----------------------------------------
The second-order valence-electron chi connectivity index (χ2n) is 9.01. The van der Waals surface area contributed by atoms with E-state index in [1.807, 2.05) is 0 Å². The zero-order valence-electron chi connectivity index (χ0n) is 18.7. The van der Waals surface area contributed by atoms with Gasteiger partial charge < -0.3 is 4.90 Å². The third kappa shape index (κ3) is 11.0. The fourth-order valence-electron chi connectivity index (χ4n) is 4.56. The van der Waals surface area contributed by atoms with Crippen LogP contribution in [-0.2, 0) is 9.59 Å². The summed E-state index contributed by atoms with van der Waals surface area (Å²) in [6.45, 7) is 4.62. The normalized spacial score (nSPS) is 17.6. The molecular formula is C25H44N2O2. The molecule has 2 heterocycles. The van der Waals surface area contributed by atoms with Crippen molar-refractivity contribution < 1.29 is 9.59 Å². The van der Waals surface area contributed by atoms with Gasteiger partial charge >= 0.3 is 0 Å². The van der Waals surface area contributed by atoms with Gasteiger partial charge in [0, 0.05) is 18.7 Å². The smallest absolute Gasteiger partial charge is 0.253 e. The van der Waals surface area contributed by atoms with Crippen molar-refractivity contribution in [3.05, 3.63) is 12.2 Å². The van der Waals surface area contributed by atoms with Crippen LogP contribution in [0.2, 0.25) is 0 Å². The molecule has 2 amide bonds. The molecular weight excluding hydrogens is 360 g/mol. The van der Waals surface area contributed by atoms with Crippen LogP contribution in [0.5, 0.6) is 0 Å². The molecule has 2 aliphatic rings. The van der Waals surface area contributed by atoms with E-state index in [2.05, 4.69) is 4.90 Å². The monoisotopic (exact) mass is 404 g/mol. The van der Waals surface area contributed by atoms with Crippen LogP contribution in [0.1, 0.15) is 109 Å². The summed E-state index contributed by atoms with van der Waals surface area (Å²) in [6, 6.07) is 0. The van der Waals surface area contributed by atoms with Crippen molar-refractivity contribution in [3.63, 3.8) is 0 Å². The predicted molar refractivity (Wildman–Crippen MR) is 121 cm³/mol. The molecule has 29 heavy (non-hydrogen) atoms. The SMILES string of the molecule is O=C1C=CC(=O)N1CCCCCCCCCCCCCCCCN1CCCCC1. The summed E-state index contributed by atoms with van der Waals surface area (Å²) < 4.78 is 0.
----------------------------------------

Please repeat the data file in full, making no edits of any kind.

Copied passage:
The second-order valence-electron chi connectivity index (χ2n) is 9.01. The van der Waals surface area contributed by atoms with E-state index in [1.807, 2.05) is 0 Å². The zero-order valence-electron chi connectivity index (χ0n) is 18.7. The van der Waals surface area contributed by atoms with Gasteiger partial charge < -0.3 is 4.90 Å². The third kappa shape index (κ3) is 11.0. The fourth-order valence-electron chi connectivity index (χ4n) is 4.56. The van der Waals surface area contributed by atoms with Crippen LogP contribution in [-0.2, 0) is 9.59 Å². The summed E-state index contributed by atoms with van der Waals surface area (Å²) in [6.45, 7) is 4.62. The normalized spacial score (nSPS) is 17.6. The molecular formula is C25H44N2O2. The molecule has 2 heterocycles. The van der Waals surface area contributed by atoms with Crippen molar-refractivity contribution < 1.29 is 9.59 Å². The van der Waals surface area contributed by atoms with Gasteiger partial charge >= 0.3 is 0 Å². The van der Waals surface area contributed by atoms with Gasteiger partial charge in [0, 0.05) is 18.7 Å². The smallest absolute Gasteiger partial charge is 0.253 e. The van der Waals surface area contributed by atoms with Crippen molar-refractivity contribution in [3.05, 3.63) is 12.2 Å². The van der Waals surface area contributed by atoms with Crippen LogP contribution in [0.2, 0.25) is 0 Å². The molecule has 2 amide bonds. The molecular weight excluding hydrogens is 360 g/mol. The van der Waals surface area contributed by atoms with Crippen LogP contribution in [0.5, 0.6) is 0 Å². The molecule has 2 aliphatic rings. The van der Waals surface area contributed by atoms with E-state index in [2.05, 4.69) is 4.90 Å². The monoisotopic (exact) mass is 404 g/mol. The van der Waals surface area contributed by atoms with Crippen LogP contribution in [0.1, 0.15) is 109 Å². The summed E-state index contributed by atoms with van der Waals surface area (Å²) in [6, 6.07) is 0. The van der Waals surface area contributed by atoms with Crippen molar-refractivity contribution in [3.63, 3.8) is 0 Å². The predicted molar refractivity (Wildman–Crippen MR) is 121 cm³/mol. The molecule has 29 heavy (non-hydrogen) atoms. The SMILES string of the molecule is O=C1C=CC(=O)N1CCCCCCCCCCCCCCCCN1CCCCC1. The summed E-state index contributed by atoms with van der Waals surface area (Å²) < 4.78 is 0.